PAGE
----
Pip goes to Matthew Pocket in London to be educated to be a gentleman.
First of all, Pip cannot remain at the forge and be a gentleman. He has to go to London! There he will be tutored by none other than one of Miss Havisham’s relatives, Matthew Pocket. You can see why Pip was thoroughly convinced with this that Miss Havisham was his benefactor and he was being raised up to marry Estella. It does seem convincing.
Matthew Pocket has a sort of gentleman’s school. It is not much of a school. It is really just a group of young men who need to learn better manners. First, Pip meets his roommate (and Matthew Pocket's son), Herbert Pocket. He has met him before. He is the pale young gentleman from Miss Havisham’s garden that insisted on fighting Pip when he was just a boy. All grown up now, Herbert is supposed to be a gentleman, but has no more idea how to go about it than Pip, and a great deal less money.
The whole situation comes as somewhat of a shock to Pip, not to mention Mr. Pocket himself. The household is a little chaotic. Pip decides that the Pocket children are not growing up, but rather are “tumbling up” (Ch. 22). Mr. Pocket, on the other hand, assures Pip that he is not “an alarming personage” (Ch. 23). He has written books on family matters despite the fact that his children are raised by servants, and awkwardly.
Pip gets quite an education among Matthew Pocket's students, which seems to mostly include how to spend too much money.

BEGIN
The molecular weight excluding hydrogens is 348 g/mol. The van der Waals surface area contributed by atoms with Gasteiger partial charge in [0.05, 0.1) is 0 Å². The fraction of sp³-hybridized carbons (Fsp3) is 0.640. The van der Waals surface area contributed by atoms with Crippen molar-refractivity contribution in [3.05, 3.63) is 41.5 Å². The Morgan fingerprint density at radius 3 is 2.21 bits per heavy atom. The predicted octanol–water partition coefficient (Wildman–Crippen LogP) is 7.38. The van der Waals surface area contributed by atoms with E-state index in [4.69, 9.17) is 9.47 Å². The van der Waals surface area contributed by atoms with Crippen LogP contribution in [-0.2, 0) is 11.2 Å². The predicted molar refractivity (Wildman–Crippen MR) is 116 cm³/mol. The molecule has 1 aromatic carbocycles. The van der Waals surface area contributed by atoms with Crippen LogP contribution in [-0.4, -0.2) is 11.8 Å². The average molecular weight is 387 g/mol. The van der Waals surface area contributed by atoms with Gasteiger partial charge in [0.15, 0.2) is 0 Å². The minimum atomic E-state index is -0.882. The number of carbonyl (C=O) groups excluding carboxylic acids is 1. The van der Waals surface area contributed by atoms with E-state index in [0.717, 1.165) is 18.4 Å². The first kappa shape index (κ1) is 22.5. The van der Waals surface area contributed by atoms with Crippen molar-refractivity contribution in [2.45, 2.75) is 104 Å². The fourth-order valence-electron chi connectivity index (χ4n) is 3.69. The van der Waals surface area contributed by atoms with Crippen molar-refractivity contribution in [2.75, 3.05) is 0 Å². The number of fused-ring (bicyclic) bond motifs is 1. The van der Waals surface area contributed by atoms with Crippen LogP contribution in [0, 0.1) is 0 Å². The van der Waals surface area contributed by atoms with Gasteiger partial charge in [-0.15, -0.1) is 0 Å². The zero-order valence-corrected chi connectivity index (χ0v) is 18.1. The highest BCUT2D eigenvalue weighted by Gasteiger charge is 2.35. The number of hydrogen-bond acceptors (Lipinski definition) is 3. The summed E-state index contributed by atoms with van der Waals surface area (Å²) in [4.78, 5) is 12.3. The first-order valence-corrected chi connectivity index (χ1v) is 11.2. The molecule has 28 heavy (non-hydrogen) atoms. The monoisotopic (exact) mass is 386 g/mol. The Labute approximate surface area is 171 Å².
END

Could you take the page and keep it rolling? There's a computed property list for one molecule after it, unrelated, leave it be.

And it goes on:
These were the surroundings among which I settled down, and applied myself to my education. I soon contracted expensive habits, and began to spend an amount of money that within a few short months I should have thought almost fabulous; but through good and evil I stuck to my books. (Ch. 25)
Slowly but surely, Pip does shake off the country habits. He learns how to use the knife and fork, row, and speak properly. He dresses well, and buys more things than he needs. All the while he collects debts that he has no idea how to pay, even though he has money, and drags Herbert Pocket down with him.
The difference is that Pip has a ready supply of money that isn’t his, and Herbert does not. Their method of dealing with the debts is to write them down and look at them every once in a while (without paying them).
Each of us would then refer to a confused heap of papers at his side, which had been thrown into drawers, worn into holes in pockets, half-burnt in lighting candles, stuck for weeks into the looking-glass, and otherwise damaged. The sound of our pens going refreshed us exceedingly, insomuch that I sometimes found it difficult to distinguish between this edifying business proceeding and actually paying the money. In point of meritorious character, the two things seemed about equal. (Ch. 34)
Pip eventually gets bailed out by Jaggers, of course, but Herbert’s spending equaling Pip’s is not a good idea because Herbert has no secret benefactor. His only source of income would be getting a job, which is not going to happen if all he does is look about him.
The transformation from country boy to gentleman is not all a good one. While Pip does become refined, he definitely becomes more snobbish. Having money and a little education also does not prevent him from being clueless either. If anything, Pip gets worse in this department, as he seems to be playing a part without really understanding it.